“Zooming In” is a weekly series in which Photo editor Shelby Lum provides her insight on pop culture.
A brown-sweater clad, greasy blond-haired Washington native took rock 20 years ago, and April will mark two decades since Kurt Cobain’s death in 1994.
Twenty years later and most still haven’t forgotten one of grunge’s most iconic members — not even the police. Last week, new evidence was released surrounding his death. The material included dozens of new photos that police found from four undeveloped rolls of crime scene film. While the photos weren’t enough to reopen the case, they do provide context on what his final days were like.
They are a pinhole glimpse at what happened to him in his last days. A suicide note with a red pen stabbed straight through it. A cigar box containing heroin paraphernalia. Those were what colored Cobain’s grim last days.
An electrician found Cobain dead with a gunshot wound in his Seattle home April 8, 1994, and it was later concluded he had committed suicide three days prior.
“I love you, I love you,” the last words of his letter read. The case is still closed, but the last moments of the star paints the drug-infused, bleak life Cobain finished. “I can’t stand the thought of Frances becoming the miserable, self-destructive, death rocker that I’ve become,” his note said of his daughter.
He was an enigma. Behind the guitars and the tours, behind it all, Cobain struggled. He struggled with wife Courtney Love, with music, with it all, and as fans and followers, people wanted to know more. He joined the “27 Club,” the exhausting peak of rock gods who fizzled out long before Cobain. Jimi Hendrix, Jim Morrison, Janis Joplin and others all tapped out at 27.
What is it about 27? From overdoes and other causes, stars have faded out at that magic age. The photos released last week didn’t depict charming and quaint times. His last days consisted of an empty room with a single stool.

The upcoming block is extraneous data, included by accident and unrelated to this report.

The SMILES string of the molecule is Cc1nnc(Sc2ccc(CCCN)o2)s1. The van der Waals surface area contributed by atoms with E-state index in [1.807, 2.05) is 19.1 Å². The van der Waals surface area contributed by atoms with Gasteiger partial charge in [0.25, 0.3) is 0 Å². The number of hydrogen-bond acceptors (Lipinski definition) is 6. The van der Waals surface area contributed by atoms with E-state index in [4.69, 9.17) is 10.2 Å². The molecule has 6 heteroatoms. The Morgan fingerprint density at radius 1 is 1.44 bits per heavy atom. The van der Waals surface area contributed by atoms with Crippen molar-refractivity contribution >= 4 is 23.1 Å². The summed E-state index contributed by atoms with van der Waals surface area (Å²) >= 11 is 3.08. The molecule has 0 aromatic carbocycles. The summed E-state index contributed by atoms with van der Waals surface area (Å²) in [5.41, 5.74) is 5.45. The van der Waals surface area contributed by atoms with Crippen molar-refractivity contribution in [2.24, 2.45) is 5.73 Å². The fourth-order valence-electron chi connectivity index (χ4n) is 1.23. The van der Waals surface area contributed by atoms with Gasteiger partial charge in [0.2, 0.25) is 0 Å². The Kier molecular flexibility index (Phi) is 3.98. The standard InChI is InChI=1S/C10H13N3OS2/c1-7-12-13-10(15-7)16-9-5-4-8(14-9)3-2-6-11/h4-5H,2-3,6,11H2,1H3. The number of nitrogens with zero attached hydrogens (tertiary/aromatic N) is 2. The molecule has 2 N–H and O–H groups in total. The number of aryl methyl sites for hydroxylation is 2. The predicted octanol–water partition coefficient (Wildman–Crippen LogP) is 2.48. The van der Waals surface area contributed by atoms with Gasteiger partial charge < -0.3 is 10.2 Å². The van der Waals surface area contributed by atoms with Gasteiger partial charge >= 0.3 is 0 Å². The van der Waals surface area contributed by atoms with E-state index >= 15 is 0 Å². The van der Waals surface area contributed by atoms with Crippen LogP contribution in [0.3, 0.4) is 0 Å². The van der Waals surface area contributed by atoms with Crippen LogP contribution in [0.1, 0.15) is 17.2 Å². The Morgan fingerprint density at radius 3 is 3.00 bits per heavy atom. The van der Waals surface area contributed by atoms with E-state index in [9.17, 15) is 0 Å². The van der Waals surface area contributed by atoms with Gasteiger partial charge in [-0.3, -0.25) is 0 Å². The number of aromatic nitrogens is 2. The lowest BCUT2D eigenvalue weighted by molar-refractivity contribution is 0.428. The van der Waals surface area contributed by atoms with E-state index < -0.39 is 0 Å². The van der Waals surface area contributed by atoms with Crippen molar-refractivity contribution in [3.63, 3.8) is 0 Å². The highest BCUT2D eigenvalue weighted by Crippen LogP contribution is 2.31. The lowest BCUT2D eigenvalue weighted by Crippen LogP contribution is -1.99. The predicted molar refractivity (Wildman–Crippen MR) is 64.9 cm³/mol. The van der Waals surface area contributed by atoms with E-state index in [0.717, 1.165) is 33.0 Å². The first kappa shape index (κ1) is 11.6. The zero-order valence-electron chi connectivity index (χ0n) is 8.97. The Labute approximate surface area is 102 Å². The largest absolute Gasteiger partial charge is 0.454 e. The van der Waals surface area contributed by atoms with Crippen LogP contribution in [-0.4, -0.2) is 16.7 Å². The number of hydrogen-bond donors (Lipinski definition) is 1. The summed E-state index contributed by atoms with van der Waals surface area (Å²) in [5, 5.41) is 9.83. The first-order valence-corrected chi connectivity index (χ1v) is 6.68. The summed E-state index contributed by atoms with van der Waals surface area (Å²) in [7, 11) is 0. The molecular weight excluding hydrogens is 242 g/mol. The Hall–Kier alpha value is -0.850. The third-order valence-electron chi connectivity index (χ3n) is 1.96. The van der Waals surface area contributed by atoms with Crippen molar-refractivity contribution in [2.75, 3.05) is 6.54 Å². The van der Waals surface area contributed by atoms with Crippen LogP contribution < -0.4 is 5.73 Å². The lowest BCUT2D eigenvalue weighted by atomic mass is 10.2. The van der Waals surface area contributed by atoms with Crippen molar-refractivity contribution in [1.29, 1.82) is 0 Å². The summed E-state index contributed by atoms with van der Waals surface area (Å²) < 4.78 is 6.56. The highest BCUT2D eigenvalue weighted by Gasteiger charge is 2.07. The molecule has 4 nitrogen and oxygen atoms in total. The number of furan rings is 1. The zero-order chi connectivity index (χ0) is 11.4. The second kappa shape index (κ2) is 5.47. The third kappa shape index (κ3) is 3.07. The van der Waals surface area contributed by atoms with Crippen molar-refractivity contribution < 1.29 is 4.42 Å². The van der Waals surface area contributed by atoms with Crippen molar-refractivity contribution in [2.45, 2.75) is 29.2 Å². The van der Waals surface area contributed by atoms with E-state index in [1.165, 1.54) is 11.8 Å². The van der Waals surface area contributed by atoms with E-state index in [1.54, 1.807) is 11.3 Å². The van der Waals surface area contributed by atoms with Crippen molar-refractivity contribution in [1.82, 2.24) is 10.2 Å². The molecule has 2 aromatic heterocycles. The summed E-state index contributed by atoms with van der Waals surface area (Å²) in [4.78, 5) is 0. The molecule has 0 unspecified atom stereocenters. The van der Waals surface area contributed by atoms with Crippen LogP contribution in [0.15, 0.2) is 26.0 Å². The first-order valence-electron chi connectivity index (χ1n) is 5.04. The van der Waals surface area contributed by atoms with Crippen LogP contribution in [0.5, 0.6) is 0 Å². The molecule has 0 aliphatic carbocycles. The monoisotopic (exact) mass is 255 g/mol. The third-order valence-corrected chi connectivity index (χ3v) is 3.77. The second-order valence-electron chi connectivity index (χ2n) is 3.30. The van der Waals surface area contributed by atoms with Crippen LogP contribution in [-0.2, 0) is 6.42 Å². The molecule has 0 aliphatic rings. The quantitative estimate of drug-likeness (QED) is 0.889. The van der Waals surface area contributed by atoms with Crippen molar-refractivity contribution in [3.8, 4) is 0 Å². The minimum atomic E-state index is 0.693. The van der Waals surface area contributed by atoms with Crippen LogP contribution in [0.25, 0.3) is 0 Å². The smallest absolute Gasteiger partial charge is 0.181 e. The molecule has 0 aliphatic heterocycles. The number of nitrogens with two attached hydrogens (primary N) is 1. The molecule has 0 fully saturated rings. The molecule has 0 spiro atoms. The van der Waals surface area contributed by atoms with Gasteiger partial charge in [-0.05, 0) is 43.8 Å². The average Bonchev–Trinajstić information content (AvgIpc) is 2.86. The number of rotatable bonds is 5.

Nirvana only released three albums, “Bleach,” “Nevermind” and “In Utero.” That was all Cobain really needed to leave behind a legacy that would warrant police attention two decades later. Really Nirvana could have stopped at “Nevermind” and still created that same legacy.
Cobain stood for rock, for grunge and for what stardom can do to a person. A shotgun to the head is what stardom can do.
We are still infatuated with him, wondering how he did it, what went behind the inner sanctum of Nirvana that set him off. The photos aren’t proof of anything, according to the Seattle Police. Love isn’t being dragged into court anytime soon. The photos are simply a tangible record of what Cobain was, of what he still is. Idolized for shoving grunge into the limelight, Cobain had a lot resting on him.
Twenty years later, he is still idolized and Nirvana is set to be inducted into the Rock and Roll Hall of Fame just days after the 20th anniversary of his death.
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